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Naini v. King County Hospital District No. 2

United States District Court, W.D. Washington, Seattle

January 3, 2020

ALI J. NAINI, Plaintiff,
v.
KING COUNTY HOSPITAL DISTRICT NO. 2 d/b/a EVERGREEN HOSPITAL MEDICAL CENTER et al., Defendants.

          ORDER

          JOHN C. COUGHENOUR, UNITED STATES DISTRICT JUDGE

         This matter comes before the Court on Defendants' motion to dismiss certain claims (Dkt. No. 104). Having considered the parties' briefing and the relevant record, the Court hereby GRANTS the motion in part and DENIES the motion in part for the reasons explained herein.

         I. BACKGROUND

         The Court previously laid out the allegations in Plaintiff's third amended complaint and will not repeat those allegations here. (See Dkt. No. 79 at 1-4.) On October 18, 2019, the Court dismissed some of Plaintiff's claims. (See generally id.) Four of those claims are relevant to the instant motion.

         The first two were Plaintiff's 42 U.S.C. §§ 1983 and 1985 claims against Defendant King County Hospital District No. 2 (“Evergreen”) and the individual Defendants in their official capacities. (Id. at 17.) The Court dismissed those claims because Plaintiff failed to allege facts showing that Evergreen's Board of Commissioners ratified the decision to not renew his hospital privileges. (Id. at 16-17 & n.5.) However, the Court recognized that there was uncertainty as to whether Plaintiff was pleading that the Board ratified the decision. (Id. at 17.) Accordingly, the Court granted Plaintiff leave to amend his complaint to allege that the Board ratified the decision to not renew his privileges. (Id.)

         The other relevant claims were Plaintiff's defamation and false light claims. (Id. at 14.) The Court dismissed those claims because Plaintiff alleged communications that were either privileged or related to peer-review and therefore barred by Wash Rev. Code § 7.71.030. (Id. at 13-14.) But the Court recognized that certain statements about Plaintiff were unlikely to be privileged or related to peer-review. (Id. at 14.) Consequently, the Court granted Plaintiff leave to amend his complaint to allege such statements. (Id.) The precise wording of the Court's order was as follows:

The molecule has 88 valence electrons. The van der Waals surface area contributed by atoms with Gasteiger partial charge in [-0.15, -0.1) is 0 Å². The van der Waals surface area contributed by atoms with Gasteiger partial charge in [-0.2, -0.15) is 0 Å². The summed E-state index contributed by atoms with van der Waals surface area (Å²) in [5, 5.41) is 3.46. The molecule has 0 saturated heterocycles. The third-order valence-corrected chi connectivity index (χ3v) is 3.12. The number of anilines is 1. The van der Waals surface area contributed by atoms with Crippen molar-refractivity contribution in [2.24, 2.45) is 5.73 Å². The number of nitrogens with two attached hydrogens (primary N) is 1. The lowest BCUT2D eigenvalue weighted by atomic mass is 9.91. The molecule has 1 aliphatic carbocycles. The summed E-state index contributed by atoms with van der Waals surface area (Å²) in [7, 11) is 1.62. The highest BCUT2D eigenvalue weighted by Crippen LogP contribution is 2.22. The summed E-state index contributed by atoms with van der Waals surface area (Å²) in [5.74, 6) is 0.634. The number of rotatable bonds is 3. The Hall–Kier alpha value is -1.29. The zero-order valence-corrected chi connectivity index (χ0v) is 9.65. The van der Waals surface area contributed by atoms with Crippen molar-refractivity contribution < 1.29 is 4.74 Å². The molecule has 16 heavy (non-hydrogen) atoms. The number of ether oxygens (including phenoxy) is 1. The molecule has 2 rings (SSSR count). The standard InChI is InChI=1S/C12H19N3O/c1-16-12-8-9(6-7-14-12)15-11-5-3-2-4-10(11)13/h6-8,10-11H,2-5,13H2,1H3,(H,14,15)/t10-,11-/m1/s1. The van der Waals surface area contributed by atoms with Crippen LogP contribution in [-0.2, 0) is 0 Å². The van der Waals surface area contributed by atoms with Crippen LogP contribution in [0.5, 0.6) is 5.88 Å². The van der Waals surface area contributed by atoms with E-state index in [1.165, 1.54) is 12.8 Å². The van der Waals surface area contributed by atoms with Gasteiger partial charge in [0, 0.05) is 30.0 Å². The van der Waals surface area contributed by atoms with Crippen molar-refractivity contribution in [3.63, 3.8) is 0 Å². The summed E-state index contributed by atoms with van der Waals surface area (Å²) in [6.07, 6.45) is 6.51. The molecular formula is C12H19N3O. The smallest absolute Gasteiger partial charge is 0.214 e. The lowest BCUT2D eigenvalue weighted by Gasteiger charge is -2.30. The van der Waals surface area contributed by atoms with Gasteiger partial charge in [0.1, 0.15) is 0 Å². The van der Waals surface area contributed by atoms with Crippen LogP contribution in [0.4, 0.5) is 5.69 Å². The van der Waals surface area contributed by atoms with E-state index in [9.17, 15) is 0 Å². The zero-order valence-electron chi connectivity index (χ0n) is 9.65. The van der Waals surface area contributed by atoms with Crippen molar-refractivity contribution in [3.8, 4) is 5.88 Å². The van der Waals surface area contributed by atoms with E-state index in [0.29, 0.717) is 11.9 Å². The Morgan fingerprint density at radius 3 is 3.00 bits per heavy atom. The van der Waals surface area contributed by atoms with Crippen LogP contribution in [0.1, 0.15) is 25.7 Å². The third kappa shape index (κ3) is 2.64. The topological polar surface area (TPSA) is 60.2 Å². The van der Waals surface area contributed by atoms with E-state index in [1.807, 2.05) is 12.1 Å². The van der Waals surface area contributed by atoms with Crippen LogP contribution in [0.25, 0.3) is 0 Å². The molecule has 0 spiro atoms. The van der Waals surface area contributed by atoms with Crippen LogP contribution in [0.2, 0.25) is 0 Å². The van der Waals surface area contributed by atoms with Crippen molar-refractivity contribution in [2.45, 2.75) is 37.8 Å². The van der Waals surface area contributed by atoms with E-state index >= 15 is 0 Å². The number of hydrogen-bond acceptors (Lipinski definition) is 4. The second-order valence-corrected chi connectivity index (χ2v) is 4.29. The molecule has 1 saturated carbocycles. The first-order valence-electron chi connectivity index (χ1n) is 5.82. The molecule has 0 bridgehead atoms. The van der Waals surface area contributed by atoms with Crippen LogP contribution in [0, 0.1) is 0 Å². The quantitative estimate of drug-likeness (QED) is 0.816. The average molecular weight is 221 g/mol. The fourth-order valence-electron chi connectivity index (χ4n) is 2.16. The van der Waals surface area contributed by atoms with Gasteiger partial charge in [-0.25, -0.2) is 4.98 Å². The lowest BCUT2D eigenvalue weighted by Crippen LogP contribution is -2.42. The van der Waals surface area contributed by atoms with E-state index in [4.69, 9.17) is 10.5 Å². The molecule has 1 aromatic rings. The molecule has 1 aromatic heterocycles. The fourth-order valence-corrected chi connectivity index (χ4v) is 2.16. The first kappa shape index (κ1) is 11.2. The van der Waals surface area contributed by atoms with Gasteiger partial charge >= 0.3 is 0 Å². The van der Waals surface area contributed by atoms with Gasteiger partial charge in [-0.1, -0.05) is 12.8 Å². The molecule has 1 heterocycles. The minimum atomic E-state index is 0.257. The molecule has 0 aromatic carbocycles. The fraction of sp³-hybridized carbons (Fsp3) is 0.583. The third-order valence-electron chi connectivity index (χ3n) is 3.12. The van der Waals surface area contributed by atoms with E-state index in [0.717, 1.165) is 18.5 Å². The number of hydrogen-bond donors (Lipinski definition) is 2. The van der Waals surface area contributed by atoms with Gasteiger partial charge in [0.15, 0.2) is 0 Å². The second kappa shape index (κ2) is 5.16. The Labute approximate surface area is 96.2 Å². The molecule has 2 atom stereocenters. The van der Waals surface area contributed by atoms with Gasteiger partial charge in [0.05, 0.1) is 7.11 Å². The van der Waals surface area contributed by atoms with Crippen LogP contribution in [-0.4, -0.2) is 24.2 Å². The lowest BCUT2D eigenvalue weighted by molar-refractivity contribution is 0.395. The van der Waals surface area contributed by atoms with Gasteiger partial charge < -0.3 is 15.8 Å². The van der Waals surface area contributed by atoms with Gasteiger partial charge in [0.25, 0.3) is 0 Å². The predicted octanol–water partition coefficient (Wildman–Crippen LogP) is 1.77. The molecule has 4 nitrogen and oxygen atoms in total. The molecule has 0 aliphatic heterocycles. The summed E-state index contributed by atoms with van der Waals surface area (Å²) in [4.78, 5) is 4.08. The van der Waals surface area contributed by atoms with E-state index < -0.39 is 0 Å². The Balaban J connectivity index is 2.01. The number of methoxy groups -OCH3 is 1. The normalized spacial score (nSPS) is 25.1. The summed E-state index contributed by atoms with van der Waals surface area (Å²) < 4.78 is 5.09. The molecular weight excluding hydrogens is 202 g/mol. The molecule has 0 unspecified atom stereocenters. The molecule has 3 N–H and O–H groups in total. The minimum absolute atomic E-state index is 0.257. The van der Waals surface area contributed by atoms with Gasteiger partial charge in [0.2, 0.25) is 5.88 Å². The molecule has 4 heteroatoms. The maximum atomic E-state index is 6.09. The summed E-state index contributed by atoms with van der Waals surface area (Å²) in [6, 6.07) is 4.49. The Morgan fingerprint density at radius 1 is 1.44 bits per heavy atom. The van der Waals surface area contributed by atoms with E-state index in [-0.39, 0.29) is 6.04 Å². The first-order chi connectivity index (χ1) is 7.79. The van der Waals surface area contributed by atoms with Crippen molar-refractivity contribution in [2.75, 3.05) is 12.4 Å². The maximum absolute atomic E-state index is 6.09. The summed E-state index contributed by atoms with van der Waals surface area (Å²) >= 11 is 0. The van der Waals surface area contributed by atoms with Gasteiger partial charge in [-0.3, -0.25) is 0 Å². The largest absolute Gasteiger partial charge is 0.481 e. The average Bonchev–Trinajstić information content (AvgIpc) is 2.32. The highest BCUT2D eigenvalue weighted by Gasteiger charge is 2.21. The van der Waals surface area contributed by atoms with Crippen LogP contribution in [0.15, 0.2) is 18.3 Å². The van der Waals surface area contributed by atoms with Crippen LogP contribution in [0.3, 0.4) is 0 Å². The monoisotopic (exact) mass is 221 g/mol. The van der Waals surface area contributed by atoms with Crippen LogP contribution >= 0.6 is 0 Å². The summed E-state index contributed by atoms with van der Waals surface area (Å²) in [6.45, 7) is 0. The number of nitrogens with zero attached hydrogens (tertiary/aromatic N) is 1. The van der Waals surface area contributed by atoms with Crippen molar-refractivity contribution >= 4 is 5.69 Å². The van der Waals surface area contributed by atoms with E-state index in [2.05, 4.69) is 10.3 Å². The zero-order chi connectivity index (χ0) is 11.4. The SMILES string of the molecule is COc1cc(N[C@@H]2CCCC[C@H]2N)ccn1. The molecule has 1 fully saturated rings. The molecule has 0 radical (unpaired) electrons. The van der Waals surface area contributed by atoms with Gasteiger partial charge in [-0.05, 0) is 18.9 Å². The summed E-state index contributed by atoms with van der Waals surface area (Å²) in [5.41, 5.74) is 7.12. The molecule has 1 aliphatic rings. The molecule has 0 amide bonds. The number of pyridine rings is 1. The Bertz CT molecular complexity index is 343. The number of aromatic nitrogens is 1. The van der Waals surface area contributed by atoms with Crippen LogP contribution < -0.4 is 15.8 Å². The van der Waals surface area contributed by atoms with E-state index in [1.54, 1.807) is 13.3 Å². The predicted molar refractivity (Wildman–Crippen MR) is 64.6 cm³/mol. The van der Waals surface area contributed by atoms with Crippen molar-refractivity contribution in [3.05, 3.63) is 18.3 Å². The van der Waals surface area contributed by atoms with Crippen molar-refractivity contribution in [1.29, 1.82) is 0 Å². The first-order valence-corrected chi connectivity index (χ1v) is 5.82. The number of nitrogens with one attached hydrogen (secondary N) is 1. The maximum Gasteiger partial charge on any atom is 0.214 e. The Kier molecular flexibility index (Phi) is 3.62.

Plaintiff could cure the deficiencies in [his defamation] claim by alleging facts establishing that Defendants made non-privileged, defamatory statements after Defendants' announcement that Plaintiff no longer had hospital privileges. The Court therefore GRANTS Plaintiff leave to amend his complaint to allege, if he can, that Defendants made such statements.
iii. False Light
Plaintiff's false light claim suffers from the same deficiencies as his defamation claim. Consequently, the Court DISMISSES Plaintiff's false light claim. The Court also GRANTS Plaintiff leave to amend his complaint to allege, if he can, that Defendants made actionable statements after Defendants sent the broadcast email.

(Id.)

         On November 13, 2019, Plaintiff filed his fourth amended complaint. (Dkt. No. 98.) In that complaint, Plaintiff renews his §§ 1983 and 1985 claims against Evergreen. (Id. at 49-51.) In doing so, Plaintiff alleges that the Board “ratified the decision to remove [Plaintiff] from the medical staff, ” that the Quality Peer Review Committee (“QPRC”) acknowledged the Board's action, and that Defendant Dr. James O'Callaghan informed Plaintiff of what the Board had done. (Id. at 39-40, 49.) Plaintiff also renews his defamation and false light claims, alleging that Defendant Dr. Melissa Lee made several defamatory and misleading statements prior to Evergreen suspending Plaintiff's privileges. (Id. at 45-47.) Defendants now move to dismiss Plaintiff's renewed defamation and false light claims and his renewed §§ 1983 and 1985 claims against Evergreen and the individual Defendants in their official capacities.[1] (Dkt. No. 104 at 2.) Defendants also move for sanctions under Federal Rule of Civil Procedure 11. (Id. at 10-12.)

         II. DISCUSSION

         A. Legal Standard

         A defendant may move for dismissal when a plaintiff “fails to state a claim upon which relief can be granted.” Fed.R.Civ.P. 12(b)(6). To survive a motion to dismiss, a complaint must contain sufficient factual matter, accepted as true, to state a claim for relief that is plausible on its face. Ashcroft v. Iqbal, 556 U.S. 662, 677-78 (2009). A claim has facial plausibility when the plaintiff pleads factual content that allows the court to draw the reasonable inference that the defendant is liable for the misconduct alleged. Id. at 678. Although the court must accept as true a complaint's well-pleaded facts, conclusory allegations of law and unwarranted inferences will not defeat an otherwise proper Rule 12(b)(6) motion. Vasquez v. Los Angeles County, 487 F.3d 1246, 1249 (9th Cir. 2007); Sprewell v. Golden State Warriors, 266 F.3d 979, 988 (9th Cir. 2001). The plaintiff is obligated to provide grounds for their entitlement to relief that amount to more than labels and conclusions or a formulaic recitation of the elements of a cause of action. Bell Atl. Corp. v. Twombly, 550 U.S. 544, 545 (2007). “[T]he pleading standard Rule 8 announces does not require ‘detailed factual ...


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